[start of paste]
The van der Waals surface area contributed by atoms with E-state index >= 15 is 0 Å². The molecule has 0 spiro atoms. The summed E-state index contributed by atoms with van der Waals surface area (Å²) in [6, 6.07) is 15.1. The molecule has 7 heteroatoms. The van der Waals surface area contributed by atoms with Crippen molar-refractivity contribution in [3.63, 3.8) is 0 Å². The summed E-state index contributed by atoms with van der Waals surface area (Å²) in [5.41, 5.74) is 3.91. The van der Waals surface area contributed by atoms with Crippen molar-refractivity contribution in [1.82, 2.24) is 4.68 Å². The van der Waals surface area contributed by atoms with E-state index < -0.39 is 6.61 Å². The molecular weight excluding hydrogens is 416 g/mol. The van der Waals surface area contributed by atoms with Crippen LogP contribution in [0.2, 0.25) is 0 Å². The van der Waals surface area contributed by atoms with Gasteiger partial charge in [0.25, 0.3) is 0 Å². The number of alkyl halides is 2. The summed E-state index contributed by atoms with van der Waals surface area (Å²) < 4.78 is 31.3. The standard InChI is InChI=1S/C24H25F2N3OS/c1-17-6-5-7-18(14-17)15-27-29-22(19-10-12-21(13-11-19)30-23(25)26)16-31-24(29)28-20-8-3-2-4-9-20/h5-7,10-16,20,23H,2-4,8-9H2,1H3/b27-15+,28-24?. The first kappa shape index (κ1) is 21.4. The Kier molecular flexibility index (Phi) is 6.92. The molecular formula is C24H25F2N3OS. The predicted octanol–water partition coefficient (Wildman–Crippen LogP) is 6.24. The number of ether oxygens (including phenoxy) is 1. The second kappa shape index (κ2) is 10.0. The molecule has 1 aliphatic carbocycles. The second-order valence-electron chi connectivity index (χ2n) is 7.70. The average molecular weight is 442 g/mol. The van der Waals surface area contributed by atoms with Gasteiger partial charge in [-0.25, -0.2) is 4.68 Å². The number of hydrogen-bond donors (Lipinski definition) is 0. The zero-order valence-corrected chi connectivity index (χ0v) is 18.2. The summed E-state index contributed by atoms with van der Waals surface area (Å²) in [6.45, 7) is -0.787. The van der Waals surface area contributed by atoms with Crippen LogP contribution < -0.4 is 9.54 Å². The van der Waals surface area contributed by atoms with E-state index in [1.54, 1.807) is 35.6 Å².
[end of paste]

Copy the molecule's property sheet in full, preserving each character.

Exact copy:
The van der Waals surface area contributed by atoms with E-state index >= 15 is 0 Å². The molecule has 0 spiro atoms. The summed E-state index contributed by atoms with van der Waals surface area (Å²) in [6, 6.07) is 15.1. The molecule has 7 heteroatoms. The van der Waals surface area contributed by atoms with Crippen molar-refractivity contribution in [3.63, 3.8) is 0 Å². The summed E-state index contributed by atoms with van der Waals surface area (Å²) in [5.41, 5.74) is 3.91. The van der Waals surface area contributed by atoms with Crippen molar-refractivity contribution in [1.82, 2.24) is 4.68 Å². The van der Waals surface area contributed by atoms with E-state index < -0.39 is 6.61 Å². The molecular weight excluding hydrogens is 416 g/mol. The van der Waals surface area contributed by atoms with Crippen LogP contribution in [0.2, 0.25) is 0 Å². The van der Waals surface area contributed by atoms with Gasteiger partial charge in [0.25, 0.3) is 0 Å². The number of alkyl halides is 2. The summed E-state index contributed by atoms with van der Waals surface area (Å²) < 4.78 is 31.3. The standard InChI is InChI=1S/C24H25F2N3OS/c1-17-6-5-7-18(14-17)15-27-29-22(19-10-12-21(13-11-19)30-23(25)26)16-31-24(29)28-20-8-3-2-4-9-20/h5-7,10-16,20,23H,2-4,8-9H2,1H3/b27-15+,28-24?. The first kappa shape index (κ1) is 21.4. The Kier molecular flexibility index (Phi) is 6.92. The molecular formula is C24H25F2N3OS. The predicted octanol–water partition coefficient (Wildman–Crippen LogP) is 6.24. The number of ether oxygens (including phenoxy) is 1. The second kappa shape index (κ2) is 10.0. The molecule has 1 aliphatic carbocycles. The second-order valence-electron chi connectivity index (χ2n) is 7.70. The average molecular weight is 442 g/mol. The van der Waals surface area contributed by atoms with Gasteiger partial charge in [-0.25, -0.2) is 4.68 Å². The number of hydrogen-bond donors (Lipinski definition) is 0. The zero-order valence-corrected chi connectivity index (χ0v) is 18.2. The summed E-state index contributed by atoms with van der Waals surface area (Å²) in [6.45, 7) is -0.787. The van der Waals surface area contributed by atoms with Crippen LogP contribution < -0.4 is 9.54 Å². The van der Waals surface area contributed by atoms with E-state index in [1.54, 1.807) is 35.6 Å².